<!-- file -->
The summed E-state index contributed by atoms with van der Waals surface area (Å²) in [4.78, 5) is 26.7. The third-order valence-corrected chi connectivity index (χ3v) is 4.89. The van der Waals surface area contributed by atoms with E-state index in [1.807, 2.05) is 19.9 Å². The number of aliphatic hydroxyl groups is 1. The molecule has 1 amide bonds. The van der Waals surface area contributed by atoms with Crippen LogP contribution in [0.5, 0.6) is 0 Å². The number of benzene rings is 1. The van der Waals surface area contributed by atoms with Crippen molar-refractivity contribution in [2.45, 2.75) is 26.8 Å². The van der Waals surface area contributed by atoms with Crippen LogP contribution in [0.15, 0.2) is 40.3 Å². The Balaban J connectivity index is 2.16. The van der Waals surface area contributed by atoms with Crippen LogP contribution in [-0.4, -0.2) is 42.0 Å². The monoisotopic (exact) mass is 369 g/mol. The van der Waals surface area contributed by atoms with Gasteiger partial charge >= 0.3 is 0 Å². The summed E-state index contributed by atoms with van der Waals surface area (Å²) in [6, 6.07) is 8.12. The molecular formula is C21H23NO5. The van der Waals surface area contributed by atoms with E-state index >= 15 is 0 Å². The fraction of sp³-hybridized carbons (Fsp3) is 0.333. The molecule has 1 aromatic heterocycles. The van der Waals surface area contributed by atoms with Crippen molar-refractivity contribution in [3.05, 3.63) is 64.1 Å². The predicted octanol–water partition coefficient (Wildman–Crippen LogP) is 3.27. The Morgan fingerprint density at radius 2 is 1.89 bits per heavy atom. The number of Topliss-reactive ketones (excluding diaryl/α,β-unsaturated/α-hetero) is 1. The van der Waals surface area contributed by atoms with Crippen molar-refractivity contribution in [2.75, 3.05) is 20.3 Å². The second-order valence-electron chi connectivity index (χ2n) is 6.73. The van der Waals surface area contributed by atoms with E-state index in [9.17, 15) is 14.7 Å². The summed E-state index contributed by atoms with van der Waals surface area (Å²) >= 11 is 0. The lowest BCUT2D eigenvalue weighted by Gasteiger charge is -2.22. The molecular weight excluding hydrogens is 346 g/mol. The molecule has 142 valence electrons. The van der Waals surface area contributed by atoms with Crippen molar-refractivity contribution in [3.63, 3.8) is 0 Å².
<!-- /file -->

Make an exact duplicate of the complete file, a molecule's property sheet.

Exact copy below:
The summed E-state index contributed by atoms with van der Waals surface area (Å²) in [4.78, 5) is 26.7. The third-order valence-corrected chi connectivity index (χ3v) is 4.89. The van der Waals surface area contributed by atoms with E-state index in [1.807, 2.05) is 19.9 Å². The number of aliphatic hydroxyl groups is 1. The molecule has 1 amide bonds. The van der Waals surface area contributed by atoms with Crippen LogP contribution in [0.5, 0.6) is 0 Å². The number of benzene rings is 1. The van der Waals surface area contributed by atoms with Crippen molar-refractivity contribution in [2.45, 2.75) is 26.8 Å². The van der Waals surface area contributed by atoms with Crippen LogP contribution in [0.15, 0.2) is 40.3 Å². The Balaban J connectivity index is 2.16. The van der Waals surface area contributed by atoms with Crippen LogP contribution in [-0.4, -0.2) is 42.0 Å². The monoisotopic (exact) mass is 369 g/mol. The van der Waals surface area contributed by atoms with Gasteiger partial charge >= 0.3 is 0 Å². The summed E-state index contributed by atoms with van der Waals surface area (Å²) in [6, 6.07) is 8.12. The molecular formula is C21H23NO5. The van der Waals surface area contributed by atoms with E-state index >= 15 is 0 Å². The fraction of sp³-hybridized carbons (Fsp3) is 0.333. The molecule has 1 aromatic heterocycles. The van der Waals surface area contributed by atoms with Crippen molar-refractivity contribution in [3.05, 3.63) is 64.1 Å². The predicted octanol–water partition coefficient (Wildman–Crippen LogP) is 3.27. The Morgan fingerprint density at radius 2 is 1.89 bits per heavy atom. The number of Topliss-reactive ketones (excluding diaryl/α,β-unsaturated/α-hetero) is 1. The van der Waals surface area contributed by atoms with Crippen molar-refractivity contribution in [2.75, 3.05) is 20.3 Å². The second-order valence-electron chi connectivity index (χ2n) is 6.73. The van der Waals surface area contributed by atoms with E-state index in [9.17, 15) is 14.7 Å². The summed E-state index contributed by atoms with van der Waals surface area (Å²) >= 11 is 0. The lowest BCUT2D eigenvalue weighted by Gasteiger charge is -2.22. The molecular weight excluding hydrogens is 346 g/mol. The molecule has 142 valence electrons. The van der Waals surface area contributed by atoms with Crippen molar-refractivity contribution in [3.63, 3.8) is 0 Å².